Many Americans live with some form of paralysis. Some have had severe spinal cord injuries, causing paraplegia or quadriplegia, while others’ paralysis is caused by stroke, multiple sclerosis, muscular dystrophy, or cerebral palsy. People who live with these conditions are quite often restricted to a wheelchair for mobility, due to the loss of the use of their legs. Those who are in a wheel chair don’t have many options available to them in order for them to move independently, especially someone who is paralyzed from the neck down and has lost the use of their arms in addition to their legs. There is the “sip and puff” technology, in which the chair is steered by breathing through a straw. Although this method works, it is not very comfortable; it is bulky and can often block the user’s face.
Researchers have now come up with a method they feel may be more comfortable by using a magnetic stud on a tongue ring and a headset with sensors that can pick up the signals from the tongue ring. This, of course, means that those individuals using this device would need to have their tongues pierced. The new tongue drive system was developed by Dr. Maysam Ghovanloo, an assistant professor of electrical and computer engineering at the Georgia Institute of Technology.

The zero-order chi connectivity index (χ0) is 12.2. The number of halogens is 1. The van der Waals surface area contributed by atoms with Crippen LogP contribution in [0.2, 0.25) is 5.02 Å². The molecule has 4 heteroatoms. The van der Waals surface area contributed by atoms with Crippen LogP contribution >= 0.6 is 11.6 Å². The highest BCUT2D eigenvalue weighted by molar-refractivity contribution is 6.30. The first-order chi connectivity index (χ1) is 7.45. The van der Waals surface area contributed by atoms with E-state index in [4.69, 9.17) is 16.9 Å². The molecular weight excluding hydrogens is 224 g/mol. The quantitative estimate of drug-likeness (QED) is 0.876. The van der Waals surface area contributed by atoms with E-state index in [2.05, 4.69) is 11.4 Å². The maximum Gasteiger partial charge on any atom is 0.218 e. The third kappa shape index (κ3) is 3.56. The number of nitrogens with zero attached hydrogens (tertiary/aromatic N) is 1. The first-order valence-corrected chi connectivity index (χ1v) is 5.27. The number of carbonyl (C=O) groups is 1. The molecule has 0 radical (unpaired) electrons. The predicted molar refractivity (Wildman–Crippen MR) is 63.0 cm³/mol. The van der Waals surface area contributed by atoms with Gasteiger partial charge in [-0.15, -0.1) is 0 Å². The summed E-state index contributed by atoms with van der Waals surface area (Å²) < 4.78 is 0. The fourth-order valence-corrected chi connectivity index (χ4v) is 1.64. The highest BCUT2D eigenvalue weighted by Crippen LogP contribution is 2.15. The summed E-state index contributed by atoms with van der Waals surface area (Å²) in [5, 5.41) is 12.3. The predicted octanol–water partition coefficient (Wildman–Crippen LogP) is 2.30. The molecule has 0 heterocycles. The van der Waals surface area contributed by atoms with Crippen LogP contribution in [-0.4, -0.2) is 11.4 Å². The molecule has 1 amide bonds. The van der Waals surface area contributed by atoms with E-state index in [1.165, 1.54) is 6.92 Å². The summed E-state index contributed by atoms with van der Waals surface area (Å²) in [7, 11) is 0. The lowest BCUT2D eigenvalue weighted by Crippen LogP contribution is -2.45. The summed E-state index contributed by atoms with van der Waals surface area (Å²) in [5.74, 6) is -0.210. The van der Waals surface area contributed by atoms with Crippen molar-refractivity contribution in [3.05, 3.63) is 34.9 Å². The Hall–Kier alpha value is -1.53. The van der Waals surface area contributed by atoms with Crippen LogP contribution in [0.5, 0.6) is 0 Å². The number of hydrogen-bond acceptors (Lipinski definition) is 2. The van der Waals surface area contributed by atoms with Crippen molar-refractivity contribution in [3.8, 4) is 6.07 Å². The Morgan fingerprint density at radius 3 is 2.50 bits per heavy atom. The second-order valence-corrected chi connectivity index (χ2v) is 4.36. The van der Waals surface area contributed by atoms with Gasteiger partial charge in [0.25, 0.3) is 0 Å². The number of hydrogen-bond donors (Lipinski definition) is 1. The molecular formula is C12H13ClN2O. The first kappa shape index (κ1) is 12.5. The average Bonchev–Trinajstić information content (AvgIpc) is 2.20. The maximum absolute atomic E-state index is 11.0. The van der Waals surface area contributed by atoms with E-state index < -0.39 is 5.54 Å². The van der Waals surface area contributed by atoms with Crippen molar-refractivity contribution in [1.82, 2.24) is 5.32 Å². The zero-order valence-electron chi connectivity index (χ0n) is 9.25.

To test out the equipment, 200 out of 20,000 applicants were selected. Martin Mireles, who has been paralyzed from a spinal injury for almost 20 years now, was recently fitted with the magnetic stud that allows him to steer his wheelchair. He was easily able to guide the wheelchair through an obstacle course lined with trash can, keeping his mouth closed and only needing to shift his tongue to travel in the correct direction.
Researchers chose to utilize the tongue in order to take advantage of some of the functions a severely disabled person still had. The tongue is a very strong muscle; it does not tire easily and is normally unaffected by spinal cord injuries, because it is directly connected to the brain through a cranial nerve. The magnet was first glued to the tongue, but often fell off after just a few hours. Dr. Anne Laumann, an associate professor of dermatology, suggested piercing.
“I think it’s great that something taboo can be used for therapeutic reasons,” Dr. Laumann said.